Thanks to multiple safety systems and technological solutions, modern plants have a statistical likelihood of a serious incident occurring less than once every million years.
As the chance of a disruption or an accident can never be fully excluded, plant design will include features to prevent the progress of any disrupting events or to limit them.
Safety systems are dimensioned to meet the requirements of normal needs many times over: if one device were to fail, another can take care of the task. The design of a nuclear power plant is based on defence-in-depth principle: if one safety system should fail, another system, based on a different operating principle, can take over. Should the second system fail, yet another system of a different type will assume the task.
In order for a disruption to advance to an accident, it would require simultaneous failure of several systems, which is highly unlikely.
Defence-in-depth principle is also visible in the structures of the power plant. Nuclear fuel is located within several protective shells, each of which is able to contain all radioactive materials by itself.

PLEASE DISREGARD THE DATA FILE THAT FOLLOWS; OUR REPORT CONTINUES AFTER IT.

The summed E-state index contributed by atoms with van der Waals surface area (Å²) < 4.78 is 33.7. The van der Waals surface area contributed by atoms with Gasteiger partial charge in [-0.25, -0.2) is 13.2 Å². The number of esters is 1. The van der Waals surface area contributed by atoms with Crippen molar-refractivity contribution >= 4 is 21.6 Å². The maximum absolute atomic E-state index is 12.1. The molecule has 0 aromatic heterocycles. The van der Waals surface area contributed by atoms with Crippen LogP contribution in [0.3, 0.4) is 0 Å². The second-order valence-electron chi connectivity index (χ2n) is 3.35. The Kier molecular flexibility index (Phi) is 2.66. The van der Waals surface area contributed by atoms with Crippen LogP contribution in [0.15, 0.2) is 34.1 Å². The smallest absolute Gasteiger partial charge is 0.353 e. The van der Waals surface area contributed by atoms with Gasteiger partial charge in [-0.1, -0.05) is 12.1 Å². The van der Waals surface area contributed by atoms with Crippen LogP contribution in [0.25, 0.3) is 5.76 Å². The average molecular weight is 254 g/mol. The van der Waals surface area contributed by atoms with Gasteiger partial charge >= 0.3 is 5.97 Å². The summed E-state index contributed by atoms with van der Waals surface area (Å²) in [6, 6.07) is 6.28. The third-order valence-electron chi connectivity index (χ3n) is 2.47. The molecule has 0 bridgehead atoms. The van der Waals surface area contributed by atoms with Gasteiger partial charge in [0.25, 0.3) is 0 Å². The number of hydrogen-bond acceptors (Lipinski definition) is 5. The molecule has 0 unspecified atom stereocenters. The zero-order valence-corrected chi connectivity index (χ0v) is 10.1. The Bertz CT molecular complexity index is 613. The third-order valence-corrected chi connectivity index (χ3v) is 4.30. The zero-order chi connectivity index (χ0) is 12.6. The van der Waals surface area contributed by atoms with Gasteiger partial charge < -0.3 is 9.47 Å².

There are several inherent safety features in light water reactors. If for example the cooling of the nuclear fuel in the reactor would fail, the reactor will turn itself off so that the chain reaction in the fuel can no longer continue. Residual heat generated in the reactor has to be removed even when the reactor has been shut down.
If the supply for cooling water stopped for some reason, cooling water can be obtained from the plant’s cleanwater tanks for a considerable length of time. Electricity supply to the plant is also secured with diesel generators, with its own emergency power supply plant as well as by having several connections to the national grid.